A STREET VIEW: DOUG RICKARD AND THE NEW AMERICAN PICTURE
Photos: © Doug Rickard, Courtesy Yossi Milo Gallery, New York and Stephen Wirtz Gallery, San Francisco
With so much emphasis—especially as of late—placed on the wealthy and middle classes of America, the collection New American Picture by Doug Rickard showcases the invisible side of America where poverty and decay are the perpetual daily catch. The collection—currently featured at the Museum of Modern Art in Manhattan—is a series of photographs showcasing poverty and depression in major American cities.
Rickard grew up in what he calls “this real 1950’s, Reagan, super patriotic, very conservative environment,” in which he was surround half by preachers and half by artists. His father was a TV evangelist whose church had over 8,000 followers and many of his other family members were painters. “I was obsessed with artists as a boy and doing art everyday. I had my teachers telling my parents, ‘He’s going to be this famous artist. He’s got this gift.’”
It was during his schooling that Rickard found the obsession with America that has become the underlining theme of his work. “As I was growing up, I was shown only the strengths and the best, brightest side of America. And when I went to school, all of a sudden I studied our past, our history and why things are the way they are from a socioeconomic perspective.” The strong feelings that followed ultimately led Rickard to study History and Sociology at the University of California, San Diego.
The genesis of New American Picture began under a working title called Empire. With this project, Rickard was interested in showing the invisible and decaying portions of America. Using the Internet as an access point, he began to look at Google search returns for keywords such as Detroit, poverty, etc and ultimately stumbled upon Google Street View —an application on the search engine in which you can quite literally drop in on the streets of America and look around. The excitement at finding this platform started him exploring and immediately taking photographs of the computer screen on his phone, the wheels turning. Very quickly (the next day) he moved to a tripod in a darkened room making the photographs using a 35mm DSLR and photographing a large computer monitor. He worked for a few months to polish that approach and determine the collection’s aesthetic – he then would spend the next year and half in deep exploration of the country.
“I saw it as this potential new aesthetic where the broken down elements, the picture, even the crummy resolution ones actually heightened the atmosphere of the sense of menace and isolation, alienation and almost disrespect.”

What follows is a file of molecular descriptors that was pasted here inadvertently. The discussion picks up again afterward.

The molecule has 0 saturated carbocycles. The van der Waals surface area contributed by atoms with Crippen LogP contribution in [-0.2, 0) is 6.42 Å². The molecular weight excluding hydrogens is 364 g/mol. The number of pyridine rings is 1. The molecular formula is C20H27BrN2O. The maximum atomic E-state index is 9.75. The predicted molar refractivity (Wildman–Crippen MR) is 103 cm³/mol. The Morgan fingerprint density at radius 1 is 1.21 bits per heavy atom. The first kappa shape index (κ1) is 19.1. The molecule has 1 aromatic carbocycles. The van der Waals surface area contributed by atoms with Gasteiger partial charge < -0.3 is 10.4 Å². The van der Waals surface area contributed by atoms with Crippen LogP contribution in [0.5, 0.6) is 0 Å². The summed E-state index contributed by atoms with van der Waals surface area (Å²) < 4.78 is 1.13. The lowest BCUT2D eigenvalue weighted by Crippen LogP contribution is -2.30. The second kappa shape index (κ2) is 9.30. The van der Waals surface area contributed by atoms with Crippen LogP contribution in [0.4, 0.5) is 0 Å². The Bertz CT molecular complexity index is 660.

It was this technique that Mr. Rickard feels sets the work apart from traditional photography. “If I were to go there and take pictures in the devastated part of any city, I would really want to have a certain amount of rapport to build up with the people. I would want to explain what I’m doing. And then it would be something different.“ His technique with Google Street View allows for “the look of alienation and anonymity because these pictures were initially made by a machine with anonymity.”
The photos in the project are grainy, blurry, and imperfect, a combination of factors that lead to an atmospheric and broken feel. In the past year, the cameras on Google Street View have been updated to high definition cameras, which Mr. Rickard says, “pulls a different meaning,” changing the feeling of each photograph. Gone are the grainy images that heighten the feeling of decay and poverty in favor of clear, crisp images that can look almost contrived.
As he expanded his scope from the streets of Detroit to other cities around America, he was aided by a website in which new residents to areas around the country can partake in a forum and ask which areas to avoid and which to frequent. On this site, Rickard was introduced to a very comprehensive dialogue detailing areas of decay in cities large to small. “I knew that Akron, Camden, Buffalo, Philadelphia and many other American cities were in decay but places like Orlando were a surprise. Orlando, the place where Disney is located, has this other side to it where everything is broken down and the poverty level is huge.”
Soon, Rickard found himself with an archive of close to 10,000 photographs detailing various American cities over the course of three years. From these photographs, Rickard was tasked to tightening the collection down to a number feasible for showing. To do this, he focused on the photos that gave off what he thought to be the correct and authentic atmosphere for each city. “I wanted each picture to give off a sense of place. I wanted Detroit to feel like Detroit. And part of that is based on my own idea of Detroit, but a lot of it has to do with the architecture and so forth.”
When asked if he has thought about expanding the project beyond the borders of America and into other, foreign cities Rickard said quite simply, “I feel in Mexico City or Russia or China it should be some artist who has grown up in that country. I think someone living there can do better justice to the real voice and reality of the country over what I could.”
While Rickard admits that the photos are, “political by nature,” as they deal with society, economics, race, etc., he is adamant in saying that he is not trying to take a purely political stance with his work but instead trying to paint a social commentary on the state of America that we may not be privy to.